When deciding what sort of a job I would look for back in Spring 2011, I was naturally inclined to go for Java-based roles. However those didn’t excite me. I couldn’t see myself dedicating all my time to maintaining some company’s huge, old codebase without having a chance to make something tangible. Something I could see grow. I also needed a job that would allow me to work part time during the semester and that’s much harder to come by in large companies. Fast forward a couple of weeks and my sister got an iPad 2. That device was the first iOS device I had laid my hands on and it enchanted me. Not having used a Mac or an iPhone before, all of the qualities we take for granted today were right there in front of my eyes, for the first time. The simplicity, the apps, the way the device felt, inviting you to use it intuitively, promising to work for you and aid you instead of enraging you, like the rest of the “mobile” landscape of the time. The smoothness, oh god, the web page scrolling smoothness was stunning. Its magical gyroscope, adding another dimension of interaction, all together with beautifully, richly designed apps. All of these feelings are still inside of me, even though the rest of the world eventually copied most of what awed me back then. When I used the device for the first time, I felt excited about doing anything with it. Editing a contact? Please, let _me_ do it! Looking up train schedules? Yeah, I’ll do it! Even though the iPad was my sister’s, I didn’t want to let it go.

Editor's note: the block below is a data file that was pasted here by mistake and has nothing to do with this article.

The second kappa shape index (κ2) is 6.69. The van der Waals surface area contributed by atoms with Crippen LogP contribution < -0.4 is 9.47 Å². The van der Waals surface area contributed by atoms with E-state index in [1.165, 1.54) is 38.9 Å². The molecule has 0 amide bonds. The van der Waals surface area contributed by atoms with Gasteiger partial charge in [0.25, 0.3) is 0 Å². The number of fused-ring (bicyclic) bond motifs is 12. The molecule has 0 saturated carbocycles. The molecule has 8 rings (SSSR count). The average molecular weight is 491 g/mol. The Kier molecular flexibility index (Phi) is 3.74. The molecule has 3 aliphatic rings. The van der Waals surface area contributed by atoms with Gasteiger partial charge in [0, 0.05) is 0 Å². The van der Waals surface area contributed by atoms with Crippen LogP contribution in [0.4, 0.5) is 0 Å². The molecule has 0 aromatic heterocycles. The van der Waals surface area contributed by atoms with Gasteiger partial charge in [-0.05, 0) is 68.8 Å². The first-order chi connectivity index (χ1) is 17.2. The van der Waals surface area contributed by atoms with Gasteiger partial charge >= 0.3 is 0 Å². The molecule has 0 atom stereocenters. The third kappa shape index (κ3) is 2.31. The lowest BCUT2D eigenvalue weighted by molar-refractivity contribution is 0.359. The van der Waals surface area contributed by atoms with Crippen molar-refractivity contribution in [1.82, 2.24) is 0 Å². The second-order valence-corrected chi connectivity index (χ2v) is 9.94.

Let’s pause right here. I can see your eyes rolling when you’re reading the above description of my first experience with the iPad. But please, don’t judge it from today’s perspective, from 2015, when all of these things are commonplace, because it’s been copied by all of Apple’s competitors. Try to put yourself back to when you used an iOS device for the first time and find the raw emotions you had back then.